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South Korea Offers Electricity to North if It Scraps Its Nuclear Program

South Korea Offers Electricity to North if It Scraps Its Nuclear Program

Posted July. 13, 2005 04:12,   


The government declared on July 12 that it would provide North Korea with two million kilowatts of electric power from 2008 if it scrapped its nuclear program.

That amount is big enough to significantly ease power shortages in both industrial and private sectors in the North. Unification Minister Chung Dong-young, who is also the chairman of the Standing Committee of the ROK National Security Council held a press conference this afternoon at the Central Government Complex in Sejongno, Jongno-gu, Seoul and made remarks about the North Korea agenda on helping the North’s economy turn around through supplying power.

The government’s agenda is a massive energy assistance project to replace the two reactors rated at one million kilowatts whose construction was stalled after measures carried out according to the 1994 Geneva Convention. The agenda is to be led by South Korea with participation of the related parties, namely, the U.S., China, Japan and Russia. It also said, regarding the resumption of providing heavy oil, which has been stalled ever since the U.S. made an issue of North Korea scrapping the convention, the related parties are to provide tens of thousands of tons of heavy oil to the North every month.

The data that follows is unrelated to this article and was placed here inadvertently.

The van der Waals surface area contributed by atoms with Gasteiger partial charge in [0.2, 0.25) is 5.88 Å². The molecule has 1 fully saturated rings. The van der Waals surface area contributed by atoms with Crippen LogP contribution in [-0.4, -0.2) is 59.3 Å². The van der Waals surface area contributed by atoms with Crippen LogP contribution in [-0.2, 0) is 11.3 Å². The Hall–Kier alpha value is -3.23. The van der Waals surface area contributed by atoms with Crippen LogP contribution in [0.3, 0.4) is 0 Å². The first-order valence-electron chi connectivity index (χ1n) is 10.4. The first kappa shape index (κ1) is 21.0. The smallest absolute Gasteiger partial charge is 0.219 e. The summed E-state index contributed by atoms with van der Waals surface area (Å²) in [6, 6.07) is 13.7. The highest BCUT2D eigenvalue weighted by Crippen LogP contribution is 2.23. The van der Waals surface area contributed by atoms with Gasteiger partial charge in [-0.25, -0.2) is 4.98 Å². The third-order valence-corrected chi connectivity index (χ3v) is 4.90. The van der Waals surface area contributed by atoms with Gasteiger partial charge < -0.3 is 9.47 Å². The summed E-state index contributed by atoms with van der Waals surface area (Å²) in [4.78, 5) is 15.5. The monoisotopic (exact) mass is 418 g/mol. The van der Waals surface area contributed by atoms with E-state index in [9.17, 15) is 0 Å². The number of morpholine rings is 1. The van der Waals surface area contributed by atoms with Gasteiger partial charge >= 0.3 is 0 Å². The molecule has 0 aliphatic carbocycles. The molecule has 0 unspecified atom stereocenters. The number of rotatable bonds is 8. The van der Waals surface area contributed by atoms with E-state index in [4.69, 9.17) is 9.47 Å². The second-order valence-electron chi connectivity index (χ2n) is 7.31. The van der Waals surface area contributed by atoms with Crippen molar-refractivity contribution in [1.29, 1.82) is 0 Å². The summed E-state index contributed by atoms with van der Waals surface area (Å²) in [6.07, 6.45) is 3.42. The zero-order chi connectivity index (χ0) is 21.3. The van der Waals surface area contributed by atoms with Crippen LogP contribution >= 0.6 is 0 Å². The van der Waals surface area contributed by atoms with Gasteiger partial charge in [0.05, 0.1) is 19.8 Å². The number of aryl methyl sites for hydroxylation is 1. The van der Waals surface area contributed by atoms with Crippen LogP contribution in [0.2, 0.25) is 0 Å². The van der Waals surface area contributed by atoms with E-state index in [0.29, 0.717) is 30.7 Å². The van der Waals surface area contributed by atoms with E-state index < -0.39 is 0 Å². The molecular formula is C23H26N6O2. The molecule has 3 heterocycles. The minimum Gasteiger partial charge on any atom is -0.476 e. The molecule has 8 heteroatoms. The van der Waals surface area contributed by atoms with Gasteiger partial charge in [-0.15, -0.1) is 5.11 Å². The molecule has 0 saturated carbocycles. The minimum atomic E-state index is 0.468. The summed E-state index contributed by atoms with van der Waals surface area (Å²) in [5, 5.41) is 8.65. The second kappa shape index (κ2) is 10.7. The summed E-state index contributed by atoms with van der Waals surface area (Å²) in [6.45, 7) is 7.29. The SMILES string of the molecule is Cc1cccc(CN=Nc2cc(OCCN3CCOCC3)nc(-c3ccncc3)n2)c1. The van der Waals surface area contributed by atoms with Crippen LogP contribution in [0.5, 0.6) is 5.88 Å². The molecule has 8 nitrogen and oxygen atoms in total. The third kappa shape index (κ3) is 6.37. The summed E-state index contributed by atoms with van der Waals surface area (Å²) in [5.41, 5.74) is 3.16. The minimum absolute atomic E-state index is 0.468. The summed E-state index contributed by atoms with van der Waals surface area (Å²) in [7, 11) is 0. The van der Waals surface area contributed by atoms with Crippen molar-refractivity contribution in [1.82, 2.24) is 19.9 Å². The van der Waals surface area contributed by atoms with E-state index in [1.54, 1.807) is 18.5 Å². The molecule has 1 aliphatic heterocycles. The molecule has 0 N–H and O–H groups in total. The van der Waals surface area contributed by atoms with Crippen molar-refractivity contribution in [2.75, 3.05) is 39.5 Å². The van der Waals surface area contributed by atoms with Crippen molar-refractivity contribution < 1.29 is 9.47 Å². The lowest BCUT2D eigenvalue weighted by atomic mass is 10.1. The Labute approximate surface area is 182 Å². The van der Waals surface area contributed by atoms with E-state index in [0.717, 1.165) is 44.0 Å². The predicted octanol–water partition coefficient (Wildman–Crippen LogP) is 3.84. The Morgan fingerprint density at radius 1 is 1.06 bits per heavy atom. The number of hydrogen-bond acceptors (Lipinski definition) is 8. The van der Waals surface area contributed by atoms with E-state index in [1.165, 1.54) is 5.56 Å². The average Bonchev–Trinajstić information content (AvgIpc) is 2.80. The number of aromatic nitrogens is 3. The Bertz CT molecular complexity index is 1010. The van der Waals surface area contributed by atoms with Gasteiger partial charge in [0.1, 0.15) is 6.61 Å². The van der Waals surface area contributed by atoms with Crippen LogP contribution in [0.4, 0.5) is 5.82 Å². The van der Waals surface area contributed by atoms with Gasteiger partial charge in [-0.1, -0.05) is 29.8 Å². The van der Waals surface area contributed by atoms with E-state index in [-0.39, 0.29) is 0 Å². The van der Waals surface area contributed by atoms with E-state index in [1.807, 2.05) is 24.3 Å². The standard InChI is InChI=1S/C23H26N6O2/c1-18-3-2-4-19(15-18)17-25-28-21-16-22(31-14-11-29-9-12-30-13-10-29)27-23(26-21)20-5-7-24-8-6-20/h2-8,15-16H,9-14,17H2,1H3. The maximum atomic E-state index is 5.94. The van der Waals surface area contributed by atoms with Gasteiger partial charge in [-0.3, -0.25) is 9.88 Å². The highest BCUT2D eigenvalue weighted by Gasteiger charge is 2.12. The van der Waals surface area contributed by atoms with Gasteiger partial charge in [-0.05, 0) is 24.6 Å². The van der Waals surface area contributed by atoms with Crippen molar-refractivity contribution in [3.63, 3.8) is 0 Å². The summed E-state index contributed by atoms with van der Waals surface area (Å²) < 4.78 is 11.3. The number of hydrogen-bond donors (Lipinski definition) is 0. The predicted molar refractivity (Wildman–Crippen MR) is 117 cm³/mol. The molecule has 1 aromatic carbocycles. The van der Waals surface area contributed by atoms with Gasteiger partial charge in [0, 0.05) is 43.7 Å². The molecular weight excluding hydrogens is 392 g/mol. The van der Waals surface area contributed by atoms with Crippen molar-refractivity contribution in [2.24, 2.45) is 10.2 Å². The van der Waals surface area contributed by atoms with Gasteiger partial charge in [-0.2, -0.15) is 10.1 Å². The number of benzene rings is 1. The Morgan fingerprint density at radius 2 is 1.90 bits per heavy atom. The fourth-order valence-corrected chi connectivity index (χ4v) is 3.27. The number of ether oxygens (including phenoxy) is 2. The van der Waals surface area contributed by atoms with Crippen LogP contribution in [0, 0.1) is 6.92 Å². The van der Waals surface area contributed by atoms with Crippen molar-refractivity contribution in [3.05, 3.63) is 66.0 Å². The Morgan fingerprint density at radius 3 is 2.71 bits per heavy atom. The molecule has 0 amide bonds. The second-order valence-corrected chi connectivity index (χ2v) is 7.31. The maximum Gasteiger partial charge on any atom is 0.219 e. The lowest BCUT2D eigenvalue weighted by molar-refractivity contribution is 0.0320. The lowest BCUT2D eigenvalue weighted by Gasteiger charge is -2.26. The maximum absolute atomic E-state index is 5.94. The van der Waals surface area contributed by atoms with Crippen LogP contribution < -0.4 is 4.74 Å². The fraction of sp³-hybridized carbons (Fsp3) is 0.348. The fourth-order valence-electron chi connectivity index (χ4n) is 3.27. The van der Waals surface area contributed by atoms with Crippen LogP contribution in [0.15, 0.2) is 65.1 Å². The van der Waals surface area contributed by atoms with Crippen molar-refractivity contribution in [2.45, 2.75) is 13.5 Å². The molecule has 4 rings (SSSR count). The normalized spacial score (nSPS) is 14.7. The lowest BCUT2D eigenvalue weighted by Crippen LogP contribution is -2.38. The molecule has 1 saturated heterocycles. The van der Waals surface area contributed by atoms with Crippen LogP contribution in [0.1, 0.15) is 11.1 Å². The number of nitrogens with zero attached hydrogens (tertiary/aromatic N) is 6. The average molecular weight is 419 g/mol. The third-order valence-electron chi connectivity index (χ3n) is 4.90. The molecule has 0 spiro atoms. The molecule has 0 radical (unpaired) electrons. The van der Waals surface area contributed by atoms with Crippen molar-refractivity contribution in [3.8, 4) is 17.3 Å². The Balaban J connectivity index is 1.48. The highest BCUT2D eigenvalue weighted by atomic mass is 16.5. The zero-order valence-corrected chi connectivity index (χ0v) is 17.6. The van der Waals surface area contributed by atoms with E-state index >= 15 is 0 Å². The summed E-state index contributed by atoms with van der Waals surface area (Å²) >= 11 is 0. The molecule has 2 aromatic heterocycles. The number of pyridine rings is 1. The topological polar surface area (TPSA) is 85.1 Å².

The government’s plan included that the capital needed to construct transmission lines in North Korea is to be attracted by China and Japan. In addition, South Korea and China are to provide the North with coal via roads and railways.

The agenda also suggested that South Korea’s extra rice be sent to the North and that the South build fertilizer plants in the North to fundamentally resolve food crises there. Meanwhile, it also recommended the construction of a massive farm around Primorsky Kray to encourage North Korean farmers to immigrate there.

The government also came up with ideas to boost the development of the North’s special economic zones, including the Najin-Sonbong special economic zone and the Sinuiju special administration region, which have showed sluggish performance even though North Korea opened the areas to attract foreign capital. Moreover the government suggested the idea of connecting Trans-Siberian Railway (TSR) and the Trans-Korea Railway (TKR), making the North a logistic hub in Northeast Asia.

In the afternoon, the government held a National Security Council meeting presided over by President Roh Moo-hyun at Chung Wa Dae and decided to disclose its North Korea agenda as the North decided to return to the fourth round of six-party talks to resolve the North Korean nuclear issue.

Jung-Hun Kim jnghn@donga.com